WASHINGTON (AP) - Republican Sen. Dean Heller became the fifth GOP senator to say he would not support the measure in its current form. Facing unanimous Democratic opposition, McConnell can afford to lose just two of the 52 GOP senators and still prevail.
McConnell is working to get other GOP holdouts to back the health-care bill for a possible vote next week, as he begins to separate those who can be won over with modest changes and those who may have unbridgeable concerns. The bill would replace its individual insurance coverage with new subsidies and requirements and cut federal funding for Medicaid.
"I am going to take care of everybody", Trump said.
"I hope that our Senators, many of whom I know well, step back and measure what's really at stake and consider that the rationale for action, on healthcare or any other issue, must be something more than simply undoing something that Democrats did", he wrote. Opinions and debates over how many Medicaid patients can dance on the head of a pin aren't altogether constructive.
A vote on the bill could come next week. It penalized anyone who failed to buy insurance.
For the past seven years, Republicans have worked to repeal Obamacare.
Four conservative senators expressed opposition but openness to talks: Sens.
Overall, though, Republicans say their version of health care will stabilize insurance markets and cut health care costs.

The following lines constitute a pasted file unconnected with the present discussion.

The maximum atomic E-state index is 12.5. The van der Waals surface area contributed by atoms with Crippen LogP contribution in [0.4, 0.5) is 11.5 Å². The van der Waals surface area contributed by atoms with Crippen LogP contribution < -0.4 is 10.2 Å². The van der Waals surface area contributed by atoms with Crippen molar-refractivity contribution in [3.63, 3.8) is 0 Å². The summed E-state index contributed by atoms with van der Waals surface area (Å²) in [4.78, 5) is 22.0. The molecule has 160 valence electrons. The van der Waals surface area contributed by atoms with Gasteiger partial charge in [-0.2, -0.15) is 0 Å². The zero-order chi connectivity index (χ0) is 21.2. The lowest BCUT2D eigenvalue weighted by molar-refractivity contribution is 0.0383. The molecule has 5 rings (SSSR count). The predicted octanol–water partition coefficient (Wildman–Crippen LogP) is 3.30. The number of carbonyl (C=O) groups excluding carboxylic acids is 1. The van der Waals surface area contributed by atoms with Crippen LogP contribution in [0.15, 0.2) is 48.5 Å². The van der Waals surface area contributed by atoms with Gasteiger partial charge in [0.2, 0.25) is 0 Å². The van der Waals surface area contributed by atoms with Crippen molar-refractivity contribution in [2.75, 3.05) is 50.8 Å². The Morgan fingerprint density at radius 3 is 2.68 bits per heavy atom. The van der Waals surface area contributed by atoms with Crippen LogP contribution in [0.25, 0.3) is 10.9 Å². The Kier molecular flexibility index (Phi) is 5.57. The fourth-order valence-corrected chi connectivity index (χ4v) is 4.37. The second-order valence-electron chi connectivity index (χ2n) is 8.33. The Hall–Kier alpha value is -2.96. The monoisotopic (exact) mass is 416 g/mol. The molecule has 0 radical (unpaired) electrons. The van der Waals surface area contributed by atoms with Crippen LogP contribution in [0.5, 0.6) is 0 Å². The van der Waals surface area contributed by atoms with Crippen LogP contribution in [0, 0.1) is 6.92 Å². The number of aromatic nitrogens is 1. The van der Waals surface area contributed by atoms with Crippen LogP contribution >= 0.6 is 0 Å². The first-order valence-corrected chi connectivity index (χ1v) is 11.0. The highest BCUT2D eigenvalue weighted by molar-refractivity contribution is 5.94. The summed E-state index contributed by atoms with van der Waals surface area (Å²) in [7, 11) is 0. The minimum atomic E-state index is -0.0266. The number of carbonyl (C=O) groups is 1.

In an interview with Fox News Channel, Trump was asked about the four conservatives opposing the bill.
"We have a very good plan", he said. "We'll have to see". Controversial, because it defunds Planned Parenthood for a year and could also gut programs to treat opioid addiction - a cause championed by Gov. Chris Christie.
Democrats are strongly opposed to what Sen.
The Senate bill maintains much of the structure of the House's but differs in key ways.
The Senate bill's real-world financial impact is not yet known, but the nonpartisan Congressional Budget Office is expected to provide an estimate early next week.
Lynch said the shift in Medicaid funding - from 50-50 state and federal funding to roughly 70 percent funded by states - will be particularly devastating to states that took advantage of Obamacare's Medicaid expansion in recent years, including MA, saying: "Medicaid expansion, that'll kill MA". Those additional funds would continue through 2020, then gradually fall and disappear entirely in 2024.
- Requires older people to pay a greater share of their income for insurance.
Critics, including former President Barack Obama, have called the Republican bills massive transfers of wealth from the poor and sick to the rich. Giaimo said there is truth to that because under "Obamacare", subsidies and Medicaid expansions were funded by tax penalties and higher premiums for those who earned more.